Case: Gutteshield Systems Australia Pty Ltd v LBI Holdings Pty Limited NSWSC 735
Much of this case is outside of my expertise because it deals with rules regarding civil court procedure. But it's another indication of the problems that result when parties don't agree upfront on what the invention is and who owns it, including any improvements.
There is a tendency amongst practitioners to have their clients sign a Deed of Assignment that identifies an invention by its title. As far as I am concerned, such practice is dangerous and should be avoided. A proper Deed of Assignment should at least define the invention in an Annexure and can even include drawings. The agreement should also, where possible, set out what should happen with developments and improvements. For example, there could be supplementary agreements drawn up as improvements to inventions are developed.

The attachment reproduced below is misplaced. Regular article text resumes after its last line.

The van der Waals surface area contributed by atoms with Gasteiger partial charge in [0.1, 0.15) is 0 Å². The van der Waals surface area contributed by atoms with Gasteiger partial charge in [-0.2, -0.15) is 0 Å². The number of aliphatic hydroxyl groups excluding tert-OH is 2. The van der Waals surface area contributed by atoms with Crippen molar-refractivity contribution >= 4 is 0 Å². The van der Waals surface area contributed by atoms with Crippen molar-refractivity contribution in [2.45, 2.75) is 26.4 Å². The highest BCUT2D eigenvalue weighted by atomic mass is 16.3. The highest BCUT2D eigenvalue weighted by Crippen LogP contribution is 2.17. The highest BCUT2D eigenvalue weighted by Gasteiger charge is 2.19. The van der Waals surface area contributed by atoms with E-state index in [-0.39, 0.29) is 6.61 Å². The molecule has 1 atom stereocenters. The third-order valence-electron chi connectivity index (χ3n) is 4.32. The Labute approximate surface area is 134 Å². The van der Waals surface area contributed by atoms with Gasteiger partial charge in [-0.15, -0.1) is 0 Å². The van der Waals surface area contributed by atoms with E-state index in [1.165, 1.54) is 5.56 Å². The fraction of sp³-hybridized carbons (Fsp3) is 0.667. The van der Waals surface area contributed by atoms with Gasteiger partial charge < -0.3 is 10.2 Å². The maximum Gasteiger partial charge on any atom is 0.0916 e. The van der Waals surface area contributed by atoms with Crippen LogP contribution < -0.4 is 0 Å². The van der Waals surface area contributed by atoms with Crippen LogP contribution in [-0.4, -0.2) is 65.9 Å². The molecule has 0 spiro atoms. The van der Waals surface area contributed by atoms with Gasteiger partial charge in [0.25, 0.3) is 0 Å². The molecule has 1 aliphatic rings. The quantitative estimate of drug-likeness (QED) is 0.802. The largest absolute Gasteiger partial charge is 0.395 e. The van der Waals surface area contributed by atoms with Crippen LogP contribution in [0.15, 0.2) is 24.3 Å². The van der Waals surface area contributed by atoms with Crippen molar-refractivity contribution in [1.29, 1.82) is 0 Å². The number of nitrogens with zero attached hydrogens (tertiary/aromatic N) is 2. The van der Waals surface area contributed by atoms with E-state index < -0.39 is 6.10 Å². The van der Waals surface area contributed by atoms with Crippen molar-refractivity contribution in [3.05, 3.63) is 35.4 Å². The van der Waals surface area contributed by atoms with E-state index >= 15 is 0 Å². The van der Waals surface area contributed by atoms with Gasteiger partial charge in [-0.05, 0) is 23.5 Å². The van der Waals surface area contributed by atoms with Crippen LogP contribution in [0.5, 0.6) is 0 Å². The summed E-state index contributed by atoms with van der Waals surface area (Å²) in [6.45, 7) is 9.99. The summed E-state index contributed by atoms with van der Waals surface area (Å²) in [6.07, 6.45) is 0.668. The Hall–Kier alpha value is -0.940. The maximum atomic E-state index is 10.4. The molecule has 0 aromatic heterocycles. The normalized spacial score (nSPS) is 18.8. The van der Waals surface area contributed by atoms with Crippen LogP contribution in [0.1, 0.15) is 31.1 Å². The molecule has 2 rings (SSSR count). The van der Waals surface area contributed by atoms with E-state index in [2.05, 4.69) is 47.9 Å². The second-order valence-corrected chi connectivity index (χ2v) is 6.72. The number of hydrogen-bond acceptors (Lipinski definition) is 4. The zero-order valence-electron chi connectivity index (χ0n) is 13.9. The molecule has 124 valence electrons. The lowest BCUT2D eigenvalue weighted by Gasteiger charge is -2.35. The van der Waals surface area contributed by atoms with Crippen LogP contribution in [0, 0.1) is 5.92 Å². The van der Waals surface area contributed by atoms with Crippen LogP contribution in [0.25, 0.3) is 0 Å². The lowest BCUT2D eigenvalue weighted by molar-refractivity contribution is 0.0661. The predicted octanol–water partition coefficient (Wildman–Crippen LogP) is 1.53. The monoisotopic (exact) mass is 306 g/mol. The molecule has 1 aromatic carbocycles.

Managing the ownership of IP should be regarded as a dynamic task and one that must be reviewed and audited on a regular basis. Otherwise the parties could look forward to five years in the court system, as has happened in this case.